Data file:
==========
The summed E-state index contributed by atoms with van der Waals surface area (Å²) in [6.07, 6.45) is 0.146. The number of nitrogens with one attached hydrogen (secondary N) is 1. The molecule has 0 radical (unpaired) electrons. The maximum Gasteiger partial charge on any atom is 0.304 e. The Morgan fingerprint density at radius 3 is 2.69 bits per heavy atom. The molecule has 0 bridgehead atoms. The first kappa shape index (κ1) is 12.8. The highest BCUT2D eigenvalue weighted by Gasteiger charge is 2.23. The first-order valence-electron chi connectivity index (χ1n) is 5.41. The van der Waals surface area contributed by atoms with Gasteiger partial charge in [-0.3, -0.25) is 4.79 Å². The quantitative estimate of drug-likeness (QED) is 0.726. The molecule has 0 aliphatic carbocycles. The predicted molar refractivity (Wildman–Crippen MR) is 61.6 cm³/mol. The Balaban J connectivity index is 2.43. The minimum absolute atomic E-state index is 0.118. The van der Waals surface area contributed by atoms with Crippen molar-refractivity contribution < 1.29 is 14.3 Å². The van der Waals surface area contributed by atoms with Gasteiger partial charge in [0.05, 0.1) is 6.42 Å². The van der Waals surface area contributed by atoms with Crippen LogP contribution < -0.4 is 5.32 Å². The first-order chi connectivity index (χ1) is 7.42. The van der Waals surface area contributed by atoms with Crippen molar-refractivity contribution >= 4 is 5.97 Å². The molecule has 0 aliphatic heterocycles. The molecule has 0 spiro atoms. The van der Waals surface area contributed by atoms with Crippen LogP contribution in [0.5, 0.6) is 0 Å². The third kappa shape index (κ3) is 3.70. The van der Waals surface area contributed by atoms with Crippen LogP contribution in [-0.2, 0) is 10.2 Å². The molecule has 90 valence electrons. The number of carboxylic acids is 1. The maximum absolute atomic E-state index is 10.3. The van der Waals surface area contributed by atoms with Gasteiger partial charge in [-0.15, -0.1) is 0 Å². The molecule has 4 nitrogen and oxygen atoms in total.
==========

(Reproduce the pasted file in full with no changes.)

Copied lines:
The summed E-state index contributed by atoms with van der Waals surface area (Å²) in [6.07, 6.45) is 0.146. The number of nitrogens with one attached hydrogen (secondary N) is 1. The molecule has 0 radical (unpaired) electrons. The maximum Gasteiger partial charge on any atom is 0.304 e. The Morgan fingerprint density at radius 3 is 2.69 bits per heavy atom. The molecule has 0 bridgehead atoms. The first kappa shape index (κ1) is 12.8. The highest BCUT2D eigenvalue weighted by Gasteiger charge is 2.23. The first-order valence-electron chi connectivity index (χ1n) is 5.41. The van der Waals surface area contributed by atoms with Gasteiger partial charge in [-0.3, -0.25) is 4.79 Å². The quantitative estimate of drug-likeness (QED) is 0.726. The molecule has 0 aliphatic carbocycles. The predicted molar refractivity (Wildman–Crippen MR) is 61.6 cm³/mol. The Balaban J connectivity index is 2.43. The minimum absolute atomic E-state index is 0.118. The van der Waals surface area contributed by atoms with Crippen molar-refractivity contribution < 1.29 is 14.3 Å². The van der Waals surface area contributed by atoms with Gasteiger partial charge in [0.05, 0.1) is 6.42 Å². The van der Waals surface area contributed by atoms with Crippen LogP contribution < -0.4 is 5.32 Å². The first-order chi connectivity index (χ1) is 7.42. The van der Waals surface area contributed by atoms with Crippen molar-refractivity contribution >= 4 is 5.97 Å². The molecule has 0 aliphatic heterocycles. The molecule has 0 spiro atoms. The van der Waals surface area contributed by atoms with Crippen LogP contribution in [0.5, 0.6) is 0 Å². The third kappa shape index (κ3) is 3.70. The van der Waals surface area contributed by atoms with Crippen LogP contribution in [-0.2, 0) is 10.2 Å². The molecule has 90 valence electrons. The number of carboxylic acids is 1. The maximum absolute atomic E-state index is 10.3. The van der Waals surface area contributed by atoms with Gasteiger partial charge in [-0.15, -0.1) is 0 Å². The molecule has 4 nitrogen and oxygen atoms in total.